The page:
The Sunday News
Vincent Gono, Features Editor
WHEN Diane Deadol was growing up in the coal mining town of Hwange, she would often get beatings and reprimands from her grandmother for cutting house curtains leaving them hanging short on the windows to design dresses and costumes for her dolls.
At school she was to be conscripted into the school drama but still her fashion sense refused to grow out of her. She would end up selecting costumes that goes with the script and it became a stubborn culture that was not to be weaned off easily.
As she grew to become a woman, she was no longer cutting short her grandmother’s curtains and any other cloths in the house but nurtured her designing talents that started to manifest in an unusual childhood delinquency manner.
And from her naughty costume designing past she has a success story to tell. She recently got a slot to showcase her designs — Didi Couture (from Diane Deadol) at the just ended Soweto Fashion Week where she met the who is who of fashion and design in South Africa, a dream she said she was afraid of losing to the winds of time and fate.
She has grown past making dresses for dolls using curtains. Her lines cater for the contemporary woman from classic elegance costumes, weddings, special occasions, evening wear and ready to wear lines.
“I grew up in the coal mining town of Hwange in Zimbabwe. I used to love story telling drama at school but for some reason I always ended up doing the selection of costumes and dresses, I used to enjoy it a lot,” she said.
On how it all started she said, “When I was growing up I had a small company where I used to make and sell fabric dolls, it was challenging as I had no fabric and materials, I would cut up anything I laid my hands on including my grandmother’s curtains and pieces of clothing, and I used to get into trouble when she discovered her half curtains hanging on the windows.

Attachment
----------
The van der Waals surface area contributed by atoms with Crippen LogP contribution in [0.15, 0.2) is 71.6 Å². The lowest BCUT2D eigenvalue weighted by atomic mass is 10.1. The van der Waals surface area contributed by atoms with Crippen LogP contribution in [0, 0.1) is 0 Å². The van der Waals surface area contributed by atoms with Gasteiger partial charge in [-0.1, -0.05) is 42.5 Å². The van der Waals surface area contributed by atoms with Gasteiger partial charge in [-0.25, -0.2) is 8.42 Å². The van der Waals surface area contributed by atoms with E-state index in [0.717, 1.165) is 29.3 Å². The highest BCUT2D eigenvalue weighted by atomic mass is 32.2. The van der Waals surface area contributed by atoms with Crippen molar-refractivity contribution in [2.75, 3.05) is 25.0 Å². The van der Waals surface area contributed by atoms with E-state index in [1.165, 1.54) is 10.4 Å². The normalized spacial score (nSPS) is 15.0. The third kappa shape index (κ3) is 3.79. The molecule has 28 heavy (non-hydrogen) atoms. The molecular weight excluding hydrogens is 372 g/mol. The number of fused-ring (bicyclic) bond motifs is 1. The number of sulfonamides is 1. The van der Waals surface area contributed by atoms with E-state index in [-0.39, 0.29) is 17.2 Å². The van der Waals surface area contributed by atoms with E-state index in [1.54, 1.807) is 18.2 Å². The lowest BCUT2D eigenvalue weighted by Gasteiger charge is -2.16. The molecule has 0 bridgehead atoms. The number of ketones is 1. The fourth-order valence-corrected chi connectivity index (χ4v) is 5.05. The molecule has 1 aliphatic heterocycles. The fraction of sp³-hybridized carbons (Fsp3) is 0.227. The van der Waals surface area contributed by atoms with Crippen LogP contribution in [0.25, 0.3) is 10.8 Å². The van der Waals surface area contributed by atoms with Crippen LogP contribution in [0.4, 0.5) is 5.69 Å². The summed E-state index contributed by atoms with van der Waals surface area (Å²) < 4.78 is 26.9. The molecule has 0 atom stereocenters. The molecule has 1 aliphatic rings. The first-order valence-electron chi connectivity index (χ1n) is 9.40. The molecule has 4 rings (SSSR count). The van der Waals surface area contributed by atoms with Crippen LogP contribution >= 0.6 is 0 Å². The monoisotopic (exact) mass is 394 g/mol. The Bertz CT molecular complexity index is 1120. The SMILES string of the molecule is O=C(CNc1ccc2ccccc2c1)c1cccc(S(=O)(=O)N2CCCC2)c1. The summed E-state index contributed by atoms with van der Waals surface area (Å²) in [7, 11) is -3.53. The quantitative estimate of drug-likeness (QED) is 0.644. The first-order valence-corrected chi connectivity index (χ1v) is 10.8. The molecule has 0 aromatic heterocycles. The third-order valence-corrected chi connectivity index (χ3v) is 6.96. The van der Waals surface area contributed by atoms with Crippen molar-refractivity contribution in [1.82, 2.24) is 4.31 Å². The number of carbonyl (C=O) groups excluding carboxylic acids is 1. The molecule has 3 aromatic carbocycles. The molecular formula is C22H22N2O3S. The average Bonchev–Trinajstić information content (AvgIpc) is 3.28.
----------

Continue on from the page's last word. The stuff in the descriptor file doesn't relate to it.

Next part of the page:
“I have been making dresses on the sidelines for years but now I believe I’m ready to do it full time and make amazing and fabulous garments.”
She said she never went to school to learn fashion and designing but it has always been her passion that couldn’t be suppressed by her studying a few different fields such as engineering.
“I loved making stuff from a young age,” she added.
Deadol said it was not easy to break into the industry and the Soweto Fashion Week provided her the springboard from where she would dive into the deep ends of the dynamic industry.
“It’s quite difficult to penetrate the industry locally and abroad. But I believe that once you put your mind to something you love, you can achieve it. So I’m super excited to embark on this. It’s a long time dream I have had to make fabulous clothes and be a designer of note.
“I had very positive and amazing feedback from the audience and fellow designers. My garments were classy and absolutely stunning. Getting positive reviews felt special as I felt I was doing well. I have a lot of people requesting I make them dresses which is amazing,” said Deadol.
She has an ambition to dress the catwalks of Milan, Paris and New York as well as dressing the First Lady of Zimbabwe.
“Being my first time to showcase, I learnt a lot from compiling my collection, (fabrics, sketching and making the garments for the runway), to dealing with models fittings and coaching the walks. It was my first showcase. It has given me the exposure for growth and to make my brand bigger locally and abroad.”
Soweto Fashion Show producer and creative director Ngugi Vere said the show was created to promote and give a platform and exposure to upcoming designers in the townships.
He said Didi had never had the chance to audition and showcase but when she did her garments were amazing and everyone was saying it was something beautiful. He said Didi was really talented and gifted at the art.